Globally, the percentage of employers reporting trouble in filling job vacancies continued to rise, climbing from 36 percent last year to 38 percent in 2015. The shortage is most severe for organizations in Japan, where 83 percent of hiring managers said they encounter difficulty in finding the necessary talent, while 68 percent of employers in Peru and 65 percent of respondents in Hong Kong said the same.

The prognosis here in the States, however, seems somewhat better, with 32 percent of U.S. employers saying they struggle to fill positions due to talent shortages, compared to 40 percent who reported as much in 2014.

That’s not to say that closing the talent gap isn’t still a concern here at home, of course.

Indeed, 43 percent of respondents said talent shortages are taking a toll on their organizations’ ability to meet client needs, with 32 percent saying they’ve experienced increased employee turnover, and the same percentage reporting higher compensation costs and lower employee engagement. Forty-eight percent of the U.S. employers surveyed acknowledged that talent shortages have a “medium to high impact” on business in a broader sense.

More interesting, though, is the percentage of employers seemingly taking no action to blunt that impact. That number remains relatively small, but is going up.

According to the Manpower survey, 20 percent of U.S. employers are still not pursuing strategies to overcome talent shortages in 2015—a 7 percent increase from 2014.

What remains consistent this year is the trouble American companies face in filling skilled trade vacancies. For the sixth consecutive year, “skilled trade workers” topped the list of U.S. jobs most in demand, with drivers, teachers, sales representatives and administrative professionals rounding out the top five.

“Talent shortages are real and are not going away,” said Kip Wright, senior vice president of Manpower North America, in the aforementioned press release. “Despite impacts to competitiveness and productivity, our research shows fewer employers are trying to solve the problem through better talent strategies.”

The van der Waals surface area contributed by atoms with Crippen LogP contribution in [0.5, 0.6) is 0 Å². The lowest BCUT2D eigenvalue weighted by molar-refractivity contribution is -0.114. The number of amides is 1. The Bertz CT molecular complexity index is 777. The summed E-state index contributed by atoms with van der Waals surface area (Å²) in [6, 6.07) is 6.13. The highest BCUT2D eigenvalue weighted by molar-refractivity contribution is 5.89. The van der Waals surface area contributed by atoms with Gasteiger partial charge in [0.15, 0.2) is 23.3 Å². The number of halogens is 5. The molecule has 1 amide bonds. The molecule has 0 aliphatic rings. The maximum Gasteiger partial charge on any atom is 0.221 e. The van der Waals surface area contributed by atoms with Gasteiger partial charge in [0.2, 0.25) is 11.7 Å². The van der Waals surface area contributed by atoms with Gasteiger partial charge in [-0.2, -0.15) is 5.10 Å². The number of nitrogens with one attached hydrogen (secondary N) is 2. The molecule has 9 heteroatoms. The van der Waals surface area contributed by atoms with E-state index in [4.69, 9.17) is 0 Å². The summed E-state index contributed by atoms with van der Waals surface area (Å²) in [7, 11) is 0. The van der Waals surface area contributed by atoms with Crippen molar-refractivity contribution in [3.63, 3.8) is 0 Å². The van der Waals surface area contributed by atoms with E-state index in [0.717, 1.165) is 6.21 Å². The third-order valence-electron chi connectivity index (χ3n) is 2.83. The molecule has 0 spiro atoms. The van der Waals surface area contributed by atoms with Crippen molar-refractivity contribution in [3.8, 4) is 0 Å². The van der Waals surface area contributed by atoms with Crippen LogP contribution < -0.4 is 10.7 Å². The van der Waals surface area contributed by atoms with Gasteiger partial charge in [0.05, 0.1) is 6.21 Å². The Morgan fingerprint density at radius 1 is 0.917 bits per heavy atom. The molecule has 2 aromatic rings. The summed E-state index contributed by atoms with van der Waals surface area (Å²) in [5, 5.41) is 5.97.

These companies fail to address the issue at their own risk, added Wright.

“As the struggle to find the right talent continues, and candidates with in-demand skills get the upper hand, employers will be under pressure to position themselves as ‘talent destinations’ to attract the best workers that will drive their business forward.”

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Intel’s Putting Its Money Where Its Mouth Is

dv1080001Intel Corp.’s Diversity in Technology Initiative that Intel CEO Brian Krzanich announced in January — and Senior Editor Andrew R. McIlvaine blogged about at the time — appears to be chugging along quite nicely.

In a speech delivered Wednesday at the Rainbow PUSH Silicon Valley Tech 2020 Summit, Krzanich announced some impressive progress, confirming he was dead serious four months ago when he presented plans to make Intel more representative of the U.S. population by 2020, with some $300 million dedicated to the effort.

For one, he told summit-goers, 41 percent of hires at Intel this year have been diverse, versus 32 percent last year. For another, 17 percent of senior hires in the first quarter of 2015 are underrepresented minorities and 33 percent are women, up from 6 percent and 19 percent in 2014, respectively.

He also announced that Intel has entered into a memorandum of understanding with the Oakland Unified School District to commit $5 million over the next five years to implement a comprehensive, “education-transformation solution” that will create a computer-science and engineering pathway for more than 2,400 students, with a graduating cohort of 600 students over the next five years.